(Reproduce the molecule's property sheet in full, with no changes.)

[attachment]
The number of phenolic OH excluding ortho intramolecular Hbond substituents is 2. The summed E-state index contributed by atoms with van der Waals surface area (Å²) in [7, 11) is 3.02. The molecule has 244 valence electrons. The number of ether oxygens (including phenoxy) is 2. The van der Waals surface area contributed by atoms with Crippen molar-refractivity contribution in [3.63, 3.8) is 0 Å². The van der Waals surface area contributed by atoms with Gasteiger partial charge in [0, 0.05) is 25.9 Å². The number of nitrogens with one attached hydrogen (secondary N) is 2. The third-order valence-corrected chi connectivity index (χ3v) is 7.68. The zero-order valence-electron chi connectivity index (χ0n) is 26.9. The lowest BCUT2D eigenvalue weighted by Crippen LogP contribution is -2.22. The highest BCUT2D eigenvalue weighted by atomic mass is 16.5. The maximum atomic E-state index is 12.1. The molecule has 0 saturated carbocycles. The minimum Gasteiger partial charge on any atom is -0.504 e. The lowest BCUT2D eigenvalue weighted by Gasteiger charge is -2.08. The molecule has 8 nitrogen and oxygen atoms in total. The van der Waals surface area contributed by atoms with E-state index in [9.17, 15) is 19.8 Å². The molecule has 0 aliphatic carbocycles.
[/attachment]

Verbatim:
The number of phenolic OH excluding ortho intramolecular Hbond substituents is 2. The summed E-state index contributed by atoms with van der Waals surface area (Å²) in [7, 11) is 3.02. The molecule has 244 valence electrons. The number of ether oxygens (including phenoxy) is 2. The van der Waals surface area contributed by atoms with Crippen molar-refractivity contribution in [3.63, 3.8) is 0 Å². The van der Waals surface area contributed by atoms with Gasteiger partial charge in [0, 0.05) is 25.9 Å². The number of nitrogens with one attached hydrogen (secondary N) is 2. The third-order valence-corrected chi connectivity index (χ3v) is 7.68. The zero-order valence-electron chi connectivity index (χ0n) is 26.9. The lowest BCUT2D eigenvalue weighted by Crippen LogP contribution is -2.22. The highest BCUT2D eigenvalue weighted by atomic mass is 16.5. The maximum atomic E-state index is 12.1. The molecule has 0 saturated carbocycles. The minimum Gasteiger partial charge on any atom is -0.504 e. The lowest BCUT2D eigenvalue weighted by Gasteiger charge is -2.08. The molecule has 8 nitrogen and oxygen atoms in total. The van der Waals surface area contributed by atoms with E-state index in [9.17, 15) is 19.8 Å². The molecule has 0 aliphatic carbocycles.